Ericksen, J., & Dyer, L. (2004, March 1). Toward A Strategic Human Resource Management Model of High Reliability Organization Performance. Retrieved February 18, 2010, from CAHRS Working Paper #04-02: Cornell University, School of Industrial and Labor Relations, Center for Advanced Human Resource Studies: http://digitalcommons.ilr.cornell.edu/cahrswp/9

LeSage, P., Dyar, J. T., & Evans, B. (2011). Crew Resource Management Principles and Practice: Developing a Culture for Open Communications. Sudbury, MA: Jones and Bartlett Publishers.

Osborne, D., & Hutchinson, P. (2004). The Price of Government: Getting the Results We Need in an Age of Permanent Fiscal Crisis. New York, NY: Basic Books.

Tailboard Talk with Craig Nelson and Dane Carley: HRO Advice for the Fire Service

Craig Nelson (left) works for the Fargo (ND) Fire Department and works part-time at Minnesota State Community and Technical College - Moorhead as a fire instructor. He also works seasonally for the Minnesota Department of Natural Resources as a wildland firefighter in Northwest Minnesota. Previously, he was an airline pilot. He has a bachelor's degree in business administration and a master's degree in executive fire service leadership.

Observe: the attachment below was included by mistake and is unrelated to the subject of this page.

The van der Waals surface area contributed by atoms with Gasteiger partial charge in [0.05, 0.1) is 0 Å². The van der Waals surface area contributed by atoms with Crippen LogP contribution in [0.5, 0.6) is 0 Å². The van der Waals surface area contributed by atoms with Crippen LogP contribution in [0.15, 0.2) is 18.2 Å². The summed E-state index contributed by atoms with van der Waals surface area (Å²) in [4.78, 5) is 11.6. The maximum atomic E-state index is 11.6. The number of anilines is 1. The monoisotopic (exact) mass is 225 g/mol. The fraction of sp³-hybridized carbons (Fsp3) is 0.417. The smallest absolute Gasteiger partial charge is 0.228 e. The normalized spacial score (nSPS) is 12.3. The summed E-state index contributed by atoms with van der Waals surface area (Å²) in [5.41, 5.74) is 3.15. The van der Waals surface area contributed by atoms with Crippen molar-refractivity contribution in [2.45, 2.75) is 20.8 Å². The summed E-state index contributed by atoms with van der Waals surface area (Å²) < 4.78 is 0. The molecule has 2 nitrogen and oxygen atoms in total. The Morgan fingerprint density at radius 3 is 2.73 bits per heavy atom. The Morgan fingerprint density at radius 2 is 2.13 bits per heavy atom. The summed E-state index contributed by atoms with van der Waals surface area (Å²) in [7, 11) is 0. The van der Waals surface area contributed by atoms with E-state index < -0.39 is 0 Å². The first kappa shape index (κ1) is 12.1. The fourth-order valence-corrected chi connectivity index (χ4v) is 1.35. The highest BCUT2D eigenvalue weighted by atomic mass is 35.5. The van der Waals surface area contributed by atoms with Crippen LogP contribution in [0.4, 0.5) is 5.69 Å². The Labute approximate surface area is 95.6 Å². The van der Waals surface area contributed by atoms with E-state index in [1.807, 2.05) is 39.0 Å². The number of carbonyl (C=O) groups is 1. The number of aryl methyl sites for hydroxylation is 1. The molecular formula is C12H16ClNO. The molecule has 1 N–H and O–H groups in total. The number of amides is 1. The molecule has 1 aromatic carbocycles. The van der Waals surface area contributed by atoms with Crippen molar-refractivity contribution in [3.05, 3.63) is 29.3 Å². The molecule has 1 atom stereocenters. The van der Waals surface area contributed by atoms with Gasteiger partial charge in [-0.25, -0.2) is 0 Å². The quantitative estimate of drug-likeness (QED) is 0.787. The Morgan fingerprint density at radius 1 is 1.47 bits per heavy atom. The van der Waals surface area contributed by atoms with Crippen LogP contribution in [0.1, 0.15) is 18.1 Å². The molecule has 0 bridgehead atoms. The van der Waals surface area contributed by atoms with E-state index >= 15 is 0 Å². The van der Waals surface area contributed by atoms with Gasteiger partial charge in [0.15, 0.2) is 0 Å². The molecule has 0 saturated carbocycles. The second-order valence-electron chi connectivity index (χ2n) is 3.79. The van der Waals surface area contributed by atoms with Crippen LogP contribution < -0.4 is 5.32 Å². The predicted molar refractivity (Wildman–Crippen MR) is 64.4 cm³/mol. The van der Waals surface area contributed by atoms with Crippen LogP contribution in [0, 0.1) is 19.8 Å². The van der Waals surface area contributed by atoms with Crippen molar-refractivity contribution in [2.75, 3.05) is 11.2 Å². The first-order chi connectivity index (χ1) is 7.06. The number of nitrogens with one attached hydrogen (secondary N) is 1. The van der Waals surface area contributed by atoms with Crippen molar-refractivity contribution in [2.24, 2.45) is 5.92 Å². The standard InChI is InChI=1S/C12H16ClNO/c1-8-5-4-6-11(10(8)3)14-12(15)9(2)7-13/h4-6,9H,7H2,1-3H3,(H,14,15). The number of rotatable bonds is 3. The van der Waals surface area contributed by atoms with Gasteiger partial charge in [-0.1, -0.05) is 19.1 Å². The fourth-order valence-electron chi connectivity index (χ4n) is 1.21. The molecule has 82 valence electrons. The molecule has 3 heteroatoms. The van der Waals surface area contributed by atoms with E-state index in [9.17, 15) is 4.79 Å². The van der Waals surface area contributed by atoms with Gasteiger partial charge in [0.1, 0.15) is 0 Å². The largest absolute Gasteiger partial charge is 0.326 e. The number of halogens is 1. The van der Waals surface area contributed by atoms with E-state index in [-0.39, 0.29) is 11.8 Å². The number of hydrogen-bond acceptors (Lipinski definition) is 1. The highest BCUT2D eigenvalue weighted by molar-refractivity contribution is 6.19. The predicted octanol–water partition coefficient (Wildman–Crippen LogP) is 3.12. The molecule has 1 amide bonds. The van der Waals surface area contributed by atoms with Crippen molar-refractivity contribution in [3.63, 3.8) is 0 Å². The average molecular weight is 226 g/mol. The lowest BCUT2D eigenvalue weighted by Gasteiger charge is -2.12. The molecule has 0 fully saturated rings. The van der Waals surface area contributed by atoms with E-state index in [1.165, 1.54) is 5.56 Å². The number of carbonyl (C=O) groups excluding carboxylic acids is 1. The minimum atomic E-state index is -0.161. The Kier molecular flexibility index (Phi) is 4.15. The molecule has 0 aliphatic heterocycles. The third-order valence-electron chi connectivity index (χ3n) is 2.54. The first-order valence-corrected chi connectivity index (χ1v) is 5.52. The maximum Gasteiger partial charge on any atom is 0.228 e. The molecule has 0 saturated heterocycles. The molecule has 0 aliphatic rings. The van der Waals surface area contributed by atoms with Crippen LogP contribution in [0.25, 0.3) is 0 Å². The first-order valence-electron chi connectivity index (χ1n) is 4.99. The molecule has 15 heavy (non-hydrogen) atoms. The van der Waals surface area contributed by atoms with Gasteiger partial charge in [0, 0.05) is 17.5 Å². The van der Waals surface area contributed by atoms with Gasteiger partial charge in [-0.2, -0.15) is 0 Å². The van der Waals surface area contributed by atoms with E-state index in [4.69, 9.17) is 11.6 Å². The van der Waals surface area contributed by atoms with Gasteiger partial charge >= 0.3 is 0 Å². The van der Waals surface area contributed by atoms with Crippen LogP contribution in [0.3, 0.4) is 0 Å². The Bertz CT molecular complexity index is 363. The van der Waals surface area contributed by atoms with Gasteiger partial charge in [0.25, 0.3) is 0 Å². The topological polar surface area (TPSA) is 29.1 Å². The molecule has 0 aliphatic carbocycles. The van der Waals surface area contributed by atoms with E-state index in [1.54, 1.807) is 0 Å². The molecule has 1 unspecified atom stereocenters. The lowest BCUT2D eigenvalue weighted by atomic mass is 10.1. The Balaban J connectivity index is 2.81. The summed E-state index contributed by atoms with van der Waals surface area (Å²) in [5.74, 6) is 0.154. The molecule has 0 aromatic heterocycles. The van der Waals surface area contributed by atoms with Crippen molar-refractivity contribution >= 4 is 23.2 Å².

Dane Carley (right) entered the fire service in 1989 in southern California and is currently a captain for the Fargo (ND) Fire Department. Since then, he has worked in structural, wildland-urban interface, and wildland firefighting in capacities ranging from fire explorer to career captain. He has both a bachelor's degree in fire and safety engineering technology, and a master's degree in public safety executive leadership. Dane also serves as both an operations section chief and a planning section chief for North Dakota's Type III Incident Management Assistance Team, which provides support to local jurisdictions overwhelmed by the magnitude of an incident.